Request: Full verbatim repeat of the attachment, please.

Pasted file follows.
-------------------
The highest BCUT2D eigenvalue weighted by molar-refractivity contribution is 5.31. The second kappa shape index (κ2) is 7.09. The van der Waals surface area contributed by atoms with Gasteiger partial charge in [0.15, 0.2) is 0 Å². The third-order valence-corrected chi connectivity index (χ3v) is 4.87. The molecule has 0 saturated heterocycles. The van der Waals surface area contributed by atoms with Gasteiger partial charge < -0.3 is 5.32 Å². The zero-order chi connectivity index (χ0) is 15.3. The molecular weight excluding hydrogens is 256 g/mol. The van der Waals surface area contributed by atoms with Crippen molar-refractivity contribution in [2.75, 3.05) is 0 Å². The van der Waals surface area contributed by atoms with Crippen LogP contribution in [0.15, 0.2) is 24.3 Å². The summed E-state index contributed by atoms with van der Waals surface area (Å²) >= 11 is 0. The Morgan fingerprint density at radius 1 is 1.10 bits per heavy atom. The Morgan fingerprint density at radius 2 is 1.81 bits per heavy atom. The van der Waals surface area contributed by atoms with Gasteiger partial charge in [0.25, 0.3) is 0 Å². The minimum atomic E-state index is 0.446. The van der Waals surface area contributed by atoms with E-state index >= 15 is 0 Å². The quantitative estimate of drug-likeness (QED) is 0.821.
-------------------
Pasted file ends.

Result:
The highest BCUT2D eigenvalue weighted by molar-refractivity contribution is 5.31. The second kappa shape index (κ2) is 7.09. The van der Waals surface area contributed by atoms with Gasteiger partial charge in [0.15, 0.2) is 0 Å². The third-order valence-corrected chi connectivity index (χ3v) is 4.87. The molecule has 0 saturated heterocycles. The van der Waals surface area contributed by atoms with Gasteiger partial charge < -0.3 is 5.32 Å². The zero-order chi connectivity index (χ0) is 15.3. The molecular weight excluding hydrogens is 256 g/mol. The van der Waals surface area contributed by atoms with Crippen molar-refractivity contribution in [2.75, 3.05) is 0 Å². The van der Waals surface area contributed by atoms with Crippen LogP contribution in [0.15, 0.2) is 24.3 Å². The summed E-state index contributed by atoms with van der Waals surface area (Å²) >= 11 is 0. The Morgan fingerprint density at radius 1 is 1.10 bits per heavy atom. The Morgan fingerprint density at radius 2 is 1.81 bits per heavy atom. The van der Waals surface area contributed by atoms with Gasteiger partial charge in [0.25, 0.3) is 0 Å². The minimum atomic E-state index is 0.446. The van der Waals surface area contributed by atoms with E-state index >= 15 is 0 Å². The quantitative estimate of drug-likeness (QED) is 0.821.